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Monarchy and Slavery

September 2, 2015

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The origins of Britain’s involvement with the transatlantic slave trade derive from the  seventeenth-century and form, oddly enough, part of the struggle between crown and parliament.

Royal African Company (1660 – recharted 1672 see logo), headed up by the Duke of York became  a family business designed to enrich Charles and James.  Both brothers had somewhat expensive tastes and both hated financial dependency on Parliament.

Charles II would have been delighted to rule like his neighbour Louis XIV, without let or hindrance, and without continual reference to a parliament.  He was equally keen to avoid his father’s decapitation.  The Restoration of 1660 did not resolve England’s constitutional future, merely deferred it, and the long term relationship between monarch and parliament remained unclear.  Had the secret terms of the Anglo-French Treaty of Dover (1670) become generally known, another revolution would have been the likely result.  Imagine if, at the height of McCartheyism in the 1950s, President Eisenhower had done a secret deal with the Soviets, allowing him access to a secret slush fund that would enable him to conduct his own policies without congressional oversight, in return for promising to promote communism in the United States.  Yeah – that level of scandal.  What the Crown wanted (and what the Crown still wants, for that matter), was a healthy and continuous income stream beyond the purview of parliament.  Slavery offered to provide that (or some of that).

The later Stuarts promoted the take off of Britain’s involvement with what would soon become one of the greatest atrocities in global history not just because they wanted to promote an abstraction called “England” or “Britain” as a world power, but because they wanted money that would strengthen their ability to rule arbitrarily without having to defer to parliament.  As shareholders in a lucrative business, they hoped to rule rather than just reign and to steadily crush the scope and relevance of the share of any representative assembly in government.  The curtailing of the monopolistic powers of the Royal African Company was one of the first actions of parliament following its restored authority following the removal of James II in 1688.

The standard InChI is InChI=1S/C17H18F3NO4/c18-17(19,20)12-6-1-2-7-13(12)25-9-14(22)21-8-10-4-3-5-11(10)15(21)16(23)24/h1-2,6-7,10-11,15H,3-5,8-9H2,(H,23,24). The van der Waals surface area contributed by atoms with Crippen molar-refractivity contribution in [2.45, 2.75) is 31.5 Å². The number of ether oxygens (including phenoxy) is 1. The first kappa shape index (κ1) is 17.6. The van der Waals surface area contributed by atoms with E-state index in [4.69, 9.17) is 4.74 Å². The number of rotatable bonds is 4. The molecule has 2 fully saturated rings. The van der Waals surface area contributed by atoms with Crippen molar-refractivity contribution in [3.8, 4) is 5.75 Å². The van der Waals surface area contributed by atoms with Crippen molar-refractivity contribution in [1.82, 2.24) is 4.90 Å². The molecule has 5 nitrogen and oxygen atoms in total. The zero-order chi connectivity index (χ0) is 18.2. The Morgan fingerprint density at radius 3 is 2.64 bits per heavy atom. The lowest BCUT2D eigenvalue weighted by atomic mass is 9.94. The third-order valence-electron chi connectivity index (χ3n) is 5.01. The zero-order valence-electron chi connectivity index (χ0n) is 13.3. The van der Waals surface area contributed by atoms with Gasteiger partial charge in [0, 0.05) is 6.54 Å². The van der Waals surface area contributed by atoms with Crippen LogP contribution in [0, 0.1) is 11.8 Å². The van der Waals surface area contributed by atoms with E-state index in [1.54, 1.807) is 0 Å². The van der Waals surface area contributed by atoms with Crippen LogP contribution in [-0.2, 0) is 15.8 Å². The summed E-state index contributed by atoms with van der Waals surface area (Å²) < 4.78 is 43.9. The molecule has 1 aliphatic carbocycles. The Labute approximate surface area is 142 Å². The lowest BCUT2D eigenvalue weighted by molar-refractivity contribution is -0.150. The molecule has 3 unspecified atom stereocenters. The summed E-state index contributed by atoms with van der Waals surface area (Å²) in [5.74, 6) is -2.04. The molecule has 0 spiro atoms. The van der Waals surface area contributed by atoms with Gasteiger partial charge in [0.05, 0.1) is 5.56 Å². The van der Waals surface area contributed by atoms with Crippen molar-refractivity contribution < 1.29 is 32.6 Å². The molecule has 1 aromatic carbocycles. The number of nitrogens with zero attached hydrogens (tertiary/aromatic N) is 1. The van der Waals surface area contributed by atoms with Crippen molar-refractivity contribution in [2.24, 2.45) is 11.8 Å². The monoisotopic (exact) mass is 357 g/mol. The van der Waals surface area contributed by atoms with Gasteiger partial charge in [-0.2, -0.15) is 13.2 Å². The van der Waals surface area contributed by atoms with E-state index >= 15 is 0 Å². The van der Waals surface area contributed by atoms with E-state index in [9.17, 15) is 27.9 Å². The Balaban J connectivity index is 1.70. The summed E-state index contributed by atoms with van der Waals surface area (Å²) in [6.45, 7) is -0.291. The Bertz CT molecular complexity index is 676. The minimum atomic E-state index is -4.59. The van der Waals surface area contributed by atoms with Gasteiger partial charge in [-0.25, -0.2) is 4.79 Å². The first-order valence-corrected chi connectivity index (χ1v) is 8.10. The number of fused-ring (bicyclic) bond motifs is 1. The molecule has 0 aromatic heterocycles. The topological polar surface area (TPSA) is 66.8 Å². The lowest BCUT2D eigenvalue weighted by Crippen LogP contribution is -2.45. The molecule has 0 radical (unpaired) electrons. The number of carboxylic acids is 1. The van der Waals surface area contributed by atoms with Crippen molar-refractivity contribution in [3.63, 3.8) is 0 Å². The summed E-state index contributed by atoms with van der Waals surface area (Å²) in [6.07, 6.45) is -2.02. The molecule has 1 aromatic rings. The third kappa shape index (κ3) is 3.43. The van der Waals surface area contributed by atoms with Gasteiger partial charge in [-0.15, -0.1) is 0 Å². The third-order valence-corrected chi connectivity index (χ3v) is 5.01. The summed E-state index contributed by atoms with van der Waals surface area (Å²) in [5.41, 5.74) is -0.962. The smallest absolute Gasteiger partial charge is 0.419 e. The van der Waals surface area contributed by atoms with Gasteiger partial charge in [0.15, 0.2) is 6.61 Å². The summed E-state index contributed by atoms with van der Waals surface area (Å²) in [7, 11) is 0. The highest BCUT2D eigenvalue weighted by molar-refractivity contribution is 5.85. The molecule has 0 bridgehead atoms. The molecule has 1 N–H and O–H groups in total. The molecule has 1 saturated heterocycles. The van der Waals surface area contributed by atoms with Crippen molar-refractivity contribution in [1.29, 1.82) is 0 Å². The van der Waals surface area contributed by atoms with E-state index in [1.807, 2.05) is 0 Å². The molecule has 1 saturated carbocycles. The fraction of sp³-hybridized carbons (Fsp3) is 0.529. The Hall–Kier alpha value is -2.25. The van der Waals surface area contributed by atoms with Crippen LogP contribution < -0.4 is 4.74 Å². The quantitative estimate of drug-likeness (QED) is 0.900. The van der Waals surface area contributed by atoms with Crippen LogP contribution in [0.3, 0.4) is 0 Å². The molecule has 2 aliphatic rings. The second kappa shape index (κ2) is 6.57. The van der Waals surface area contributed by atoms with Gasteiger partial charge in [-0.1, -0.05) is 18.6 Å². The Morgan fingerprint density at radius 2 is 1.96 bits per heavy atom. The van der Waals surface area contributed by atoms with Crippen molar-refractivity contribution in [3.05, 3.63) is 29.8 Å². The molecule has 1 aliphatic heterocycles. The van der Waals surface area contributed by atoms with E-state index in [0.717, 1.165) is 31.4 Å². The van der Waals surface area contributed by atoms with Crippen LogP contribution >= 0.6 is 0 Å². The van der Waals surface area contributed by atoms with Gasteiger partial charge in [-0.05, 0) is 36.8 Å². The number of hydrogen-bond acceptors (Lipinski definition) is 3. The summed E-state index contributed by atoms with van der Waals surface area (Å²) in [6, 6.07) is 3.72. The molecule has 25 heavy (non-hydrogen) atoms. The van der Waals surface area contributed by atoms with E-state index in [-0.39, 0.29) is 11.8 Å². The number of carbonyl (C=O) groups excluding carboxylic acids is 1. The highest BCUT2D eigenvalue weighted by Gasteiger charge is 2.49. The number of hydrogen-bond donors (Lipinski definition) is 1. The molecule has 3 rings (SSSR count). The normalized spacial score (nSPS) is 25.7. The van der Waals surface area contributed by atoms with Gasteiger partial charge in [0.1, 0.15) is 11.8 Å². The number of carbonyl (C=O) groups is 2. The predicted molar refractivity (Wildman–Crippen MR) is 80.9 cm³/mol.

There’s a lazy tendency to assume that slavery was a get rich quick scheme for parvenus and vulgar upstarts.  This is based on the very lazy assumption (deliberately and strategically popularised) that getting rich quick is not for those to the manor born – that the landed aristocracy are “above it all”.  Poppycock.  Get rich schemes are immensely attractive to those who are already rich, and might more accurately called “getting richer quicker” schemes.  The British aristocracy, including the royals, were not content to sit and watch others get rich off the horrors of transatlantic slavery, they wanted their cut.

Monarchy was there at the coming in and the going out of transatlantic slavery. William IV, monarch at the time parliament finally voted to end slavery in the British empire, had been a long time champion of slavery and, as Duke of Clarence, had argued and lobbied hard to protect his own West Indian slave-driven interests from damn-fool abolitionists.  The Duke of Clarence, in his defense, had a great many illegitimate children to support, and parliament had developed a very hostile attitude towards the luxurious expenses of the large royal family.

Won’t someone please think of the children?  The slave trade helped pay for Clarence’s progeny – the FitzClarences.  And ultimately, David Cameron.

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